Saving the best for last, let's finally talk about the chickens and chicken metaphors. The chickens appear from the very first episode of Glasslip and throughout almost every single episode following. The chickens are in the op and the ed, Touko and her friends adopt the chickens in episode 1 only for them to later end up back at the school where they used to be, during more than a few conversations (especially between Touko and Kakeru), the camera will just switch to the chickens as they're talking repeatedly.
Of the group of chickens, there is a chicken named Jonathan and in one episode, he is shown distancing himself/moving away from the other chickens. Is Jonathan the Chicken supposed to represent Kakeru, who is this loner sort of guy who keeps his distance from Touko's group of friends? Mind you, all except one and Touko herself basically overly hate. Hell, by the end of the show, he is physically struck by at least two of them.
What if... what if in truth, they were chickens all along? Look at the first pictures again. There are five chickens, and there are five members of Touko's group including Touko herself. But there is also a hawk or an eagle in the sky. Is that Kakeru? After all, Touko's group only becomes unstable after Kakeru arrives, and the chickens are in fact running away.
She asks the chicken if he's Kakeru for some reason, and then exclaims the same chicken isn't Jonathan. What???
What about the clouds? What are the clouds supposed to represent?
This may all sound like extensive hyperbole, but with a show of so much "nothing", it seems this made people more actively search for some sort of meaning. Chicken metaphors. Perhaps while born out of a desire to try and justify having watched the entire thing, it doesn't entirely sound too implausible. Especially if Junji Nishimira truly does have a history of... using chickens. But I haven't watched True Tears so I can't verify that either way.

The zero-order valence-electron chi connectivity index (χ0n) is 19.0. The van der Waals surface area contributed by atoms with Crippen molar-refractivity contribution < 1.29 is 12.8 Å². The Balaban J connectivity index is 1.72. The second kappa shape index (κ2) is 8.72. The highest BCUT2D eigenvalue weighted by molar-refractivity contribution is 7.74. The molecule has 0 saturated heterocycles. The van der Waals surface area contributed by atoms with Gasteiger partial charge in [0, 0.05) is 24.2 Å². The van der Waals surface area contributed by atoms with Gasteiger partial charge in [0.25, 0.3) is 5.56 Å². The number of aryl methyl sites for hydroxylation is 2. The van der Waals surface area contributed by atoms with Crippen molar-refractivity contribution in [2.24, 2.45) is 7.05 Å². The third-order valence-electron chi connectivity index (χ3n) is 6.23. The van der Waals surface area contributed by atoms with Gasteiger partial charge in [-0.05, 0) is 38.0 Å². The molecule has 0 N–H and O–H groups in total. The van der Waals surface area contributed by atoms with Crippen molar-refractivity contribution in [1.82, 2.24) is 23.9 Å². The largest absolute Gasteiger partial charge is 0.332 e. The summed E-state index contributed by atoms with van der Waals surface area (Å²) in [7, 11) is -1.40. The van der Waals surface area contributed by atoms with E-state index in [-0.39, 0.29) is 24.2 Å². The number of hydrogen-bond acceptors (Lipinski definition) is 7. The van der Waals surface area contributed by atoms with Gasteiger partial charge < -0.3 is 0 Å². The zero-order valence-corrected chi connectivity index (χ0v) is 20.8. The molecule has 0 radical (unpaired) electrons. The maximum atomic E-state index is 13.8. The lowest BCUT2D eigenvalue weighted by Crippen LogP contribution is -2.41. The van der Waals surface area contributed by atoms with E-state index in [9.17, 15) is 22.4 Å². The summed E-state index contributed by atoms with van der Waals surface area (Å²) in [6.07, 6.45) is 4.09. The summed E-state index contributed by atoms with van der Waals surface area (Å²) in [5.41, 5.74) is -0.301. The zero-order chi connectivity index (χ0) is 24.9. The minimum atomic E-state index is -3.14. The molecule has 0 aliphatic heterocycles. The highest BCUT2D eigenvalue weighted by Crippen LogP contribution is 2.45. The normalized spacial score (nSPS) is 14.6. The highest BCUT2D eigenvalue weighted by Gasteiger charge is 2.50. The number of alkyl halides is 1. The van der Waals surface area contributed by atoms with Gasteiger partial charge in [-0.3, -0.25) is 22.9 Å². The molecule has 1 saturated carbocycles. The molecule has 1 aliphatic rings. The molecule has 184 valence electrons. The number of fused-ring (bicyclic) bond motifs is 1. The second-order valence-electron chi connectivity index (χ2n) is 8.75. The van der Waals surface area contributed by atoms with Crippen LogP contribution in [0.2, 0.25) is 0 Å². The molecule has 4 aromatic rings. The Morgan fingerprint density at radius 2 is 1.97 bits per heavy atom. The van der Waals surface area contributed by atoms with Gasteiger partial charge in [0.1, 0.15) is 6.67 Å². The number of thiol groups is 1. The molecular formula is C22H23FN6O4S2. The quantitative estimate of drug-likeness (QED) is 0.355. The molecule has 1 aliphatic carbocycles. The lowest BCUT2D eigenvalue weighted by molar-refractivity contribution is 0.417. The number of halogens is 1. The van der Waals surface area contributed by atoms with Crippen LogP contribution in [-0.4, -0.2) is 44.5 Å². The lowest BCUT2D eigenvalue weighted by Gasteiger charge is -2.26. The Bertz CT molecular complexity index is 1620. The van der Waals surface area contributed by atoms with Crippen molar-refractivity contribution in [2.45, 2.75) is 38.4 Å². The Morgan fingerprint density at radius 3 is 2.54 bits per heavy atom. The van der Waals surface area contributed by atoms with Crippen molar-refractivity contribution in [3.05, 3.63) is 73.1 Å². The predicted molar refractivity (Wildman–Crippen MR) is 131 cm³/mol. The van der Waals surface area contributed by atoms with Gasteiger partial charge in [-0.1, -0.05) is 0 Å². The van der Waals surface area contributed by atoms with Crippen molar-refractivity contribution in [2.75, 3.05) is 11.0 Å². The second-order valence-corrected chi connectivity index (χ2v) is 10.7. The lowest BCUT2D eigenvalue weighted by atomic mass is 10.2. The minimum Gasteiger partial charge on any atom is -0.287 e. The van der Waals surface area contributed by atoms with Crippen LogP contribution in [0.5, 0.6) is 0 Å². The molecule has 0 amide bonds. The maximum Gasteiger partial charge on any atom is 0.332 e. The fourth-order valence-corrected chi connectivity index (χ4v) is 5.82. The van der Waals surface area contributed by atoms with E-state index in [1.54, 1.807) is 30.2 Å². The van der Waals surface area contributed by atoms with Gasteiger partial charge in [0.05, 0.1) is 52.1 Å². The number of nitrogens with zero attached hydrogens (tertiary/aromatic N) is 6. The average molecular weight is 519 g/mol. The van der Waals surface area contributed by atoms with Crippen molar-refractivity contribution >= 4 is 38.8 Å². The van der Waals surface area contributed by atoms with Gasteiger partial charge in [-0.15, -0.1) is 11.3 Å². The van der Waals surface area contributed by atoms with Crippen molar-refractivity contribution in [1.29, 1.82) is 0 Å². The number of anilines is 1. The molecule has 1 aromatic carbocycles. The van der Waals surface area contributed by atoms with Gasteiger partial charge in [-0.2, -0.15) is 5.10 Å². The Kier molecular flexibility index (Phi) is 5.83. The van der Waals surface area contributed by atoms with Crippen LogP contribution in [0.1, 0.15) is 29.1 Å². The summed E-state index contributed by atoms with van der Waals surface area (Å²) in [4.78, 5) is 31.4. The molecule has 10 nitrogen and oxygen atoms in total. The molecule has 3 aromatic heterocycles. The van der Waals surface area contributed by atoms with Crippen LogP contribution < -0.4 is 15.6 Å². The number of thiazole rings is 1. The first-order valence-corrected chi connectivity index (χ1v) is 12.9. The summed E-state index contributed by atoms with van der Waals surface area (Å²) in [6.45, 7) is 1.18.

Yet as far as Glasslip goes, there's no way there isn't something going on with the chickens. I refuse to believe they would purposely include them as much as they did if their only purpose behind it was "okay, there's chickens." It was pretty funny at the beginning but by the end, it was baffling that it was still happening/happening even more.
I think Touko was sitting on those stairs drawing the chickens at least two or three times. Does she just really like drawing chickens or does she want to ditch the glass making and try to be an ornithologist?
Point is, even though that explanation made me go "oh, okay, I can kind of sort of see that", it does not excuse this show for anything at all. If you want to try and make like this complex and deep plot with metaphors while also including all of this supernatural stuff about seeing the future... I don't know, maybe chicken metaphors isn't the best route.
I'm just saying. I've never made a show, I've never animated, I've never written a script, I've never directed anything but... it feels like, I don't know, that they could have done better than this.
A straight up and unhesitating 1 out of 10.
P.A. Works doesn't make bad looking shows (I mean come on, did you see those chickens? BEST CHICKEN ANIMATION HAND DOWN). If they had focused on one thing, Glasslip could have maybe turned out better. Make an actual teenage drama/romance series, a supernatural series where a glassmaker sees the future through the glass she makes, or just an outright calm and slow moving slice of life show that's actually about making glass. Don't shove all three together and then just slam chicken metaphors on top of it as hard as you possibly can.
"WE NEED TEN MORE SHOTS OF THE CHICKENS. MORE OF THE CHICKENS, WE HAVE TO HAMMER THIS HOME. OUR ANIME HAS TO BECOME KNOWN AS THE ONE WITH THE CHICKENS."
While my attention did sort of perk up every single time the chickens came back, or like when they did the episode where it was just a hiking trip and then immediately with the next episode, it was back to the chickens, it's still not enough. Glasslip is very much a bad anime, and even worse than that, it falls far onto the worse side of "bad anime." It's not hilariously absurd like Ranpo Kitan, it's not a ridiculously over the top and gory horror like Another... and even in something like Wizard Barristers or Lances n' Masques, at least things happened in those shows.
In Glasslip, nothing happens. What little that does happen, they make a point to essentially undo or deem pointless/meaningless. Therefore, really the only ways I could see recommending Glasslip is morbid curiosity, severe masochism, or if you actually like P.A. Works' other shows and have decided you're going to watch even the... less than stellar ones they did.
For the record, out of the three, I'd argue Glasslip's Jonathan the Chicken would beat Wizard Barristers' perverted frog sidekick and Lance n' Masques' cute horse girl as far as "bad anime" mascots go. Everybody loves chickens.